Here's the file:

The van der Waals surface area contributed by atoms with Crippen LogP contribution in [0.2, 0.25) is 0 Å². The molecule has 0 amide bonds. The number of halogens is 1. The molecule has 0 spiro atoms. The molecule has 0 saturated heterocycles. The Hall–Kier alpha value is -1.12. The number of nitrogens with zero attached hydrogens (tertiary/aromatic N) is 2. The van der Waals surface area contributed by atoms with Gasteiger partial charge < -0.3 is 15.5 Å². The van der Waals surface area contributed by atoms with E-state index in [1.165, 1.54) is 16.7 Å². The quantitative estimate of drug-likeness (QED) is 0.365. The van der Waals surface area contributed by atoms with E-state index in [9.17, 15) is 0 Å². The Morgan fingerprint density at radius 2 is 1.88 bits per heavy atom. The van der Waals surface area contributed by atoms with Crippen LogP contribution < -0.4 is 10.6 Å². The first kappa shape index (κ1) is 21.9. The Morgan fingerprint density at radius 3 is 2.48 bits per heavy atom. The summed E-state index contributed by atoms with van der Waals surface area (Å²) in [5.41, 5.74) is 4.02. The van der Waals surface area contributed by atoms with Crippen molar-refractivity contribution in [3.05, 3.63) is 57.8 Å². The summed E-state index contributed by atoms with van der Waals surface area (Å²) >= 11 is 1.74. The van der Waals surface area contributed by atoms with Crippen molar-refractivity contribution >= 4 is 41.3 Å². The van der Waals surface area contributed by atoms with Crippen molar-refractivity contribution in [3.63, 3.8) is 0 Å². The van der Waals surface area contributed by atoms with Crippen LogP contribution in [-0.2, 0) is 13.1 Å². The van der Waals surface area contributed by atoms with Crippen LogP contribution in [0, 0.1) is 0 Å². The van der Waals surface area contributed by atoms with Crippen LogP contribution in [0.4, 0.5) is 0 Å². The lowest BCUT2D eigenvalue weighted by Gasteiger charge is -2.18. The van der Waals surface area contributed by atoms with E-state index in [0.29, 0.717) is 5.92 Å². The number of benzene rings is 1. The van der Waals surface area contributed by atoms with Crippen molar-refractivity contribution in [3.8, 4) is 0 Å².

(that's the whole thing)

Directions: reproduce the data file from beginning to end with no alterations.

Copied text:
The van der Waals surface area contributed by atoms with Crippen LogP contribution in [0.2, 0.25) is 0 Å². The molecule has 0 amide bonds. The number of halogens is 1. The molecule has 0 spiro atoms. The molecule has 0 saturated heterocycles. The Hall–Kier alpha value is -1.12. The number of nitrogens with zero attached hydrogens (tertiary/aromatic N) is 2. The van der Waals surface area contributed by atoms with Gasteiger partial charge < -0.3 is 15.5 Å². The van der Waals surface area contributed by atoms with E-state index in [1.165, 1.54) is 16.7 Å². The quantitative estimate of drug-likeness (QED) is 0.365. The van der Waals surface area contributed by atoms with E-state index in [9.17, 15) is 0 Å². The Morgan fingerprint density at radius 2 is 1.88 bits per heavy atom. The van der Waals surface area contributed by atoms with Crippen LogP contribution < -0.4 is 10.6 Å². The first kappa shape index (κ1) is 21.9. The Morgan fingerprint density at radius 3 is 2.48 bits per heavy atom. The summed E-state index contributed by atoms with van der Waals surface area (Å²) in [5.41, 5.74) is 4.02. The van der Waals surface area contributed by atoms with Crippen molar-refractivity contribution in [3.05, 3.63) is 57.8 Å². The summed E-state index contributed by atoms with van der Waals surface area (Å²) >= 11 is 1.74. The van der Waals surface area contributed by atoms with Crippen molar-refractivity contribution >= 4 is 41.3 Å². The van der Waals surface area contributed by atoms with Crippen molar-refractivity contribution in [3.63, 3.8) is 0 Å². The van der Waals surface area contributed by atoms with Crippen LogP contribution in [-0.2, 0) is 13.1 Å². The van der Waals surface area contributed by atoms with Crippen LogP contribution in [0, 0.1) is 0 Å². The van der Waals surface area contributed by atoms with Crippen LogP contribution in [0.4, 0.5) is 0 Å². The lowest BCUT2D eigenvalue weighted by Gasteiger charge is -2.18. The van der Waals surface area contributed by atoms with E-state index in [0.29, 0.717) is 5.92 Å². The number of benzene rings is 1. The van der Waals surface area contributed by atoms with Crippen molar-refractivity contribution in [3.8, 4) is 0 Å².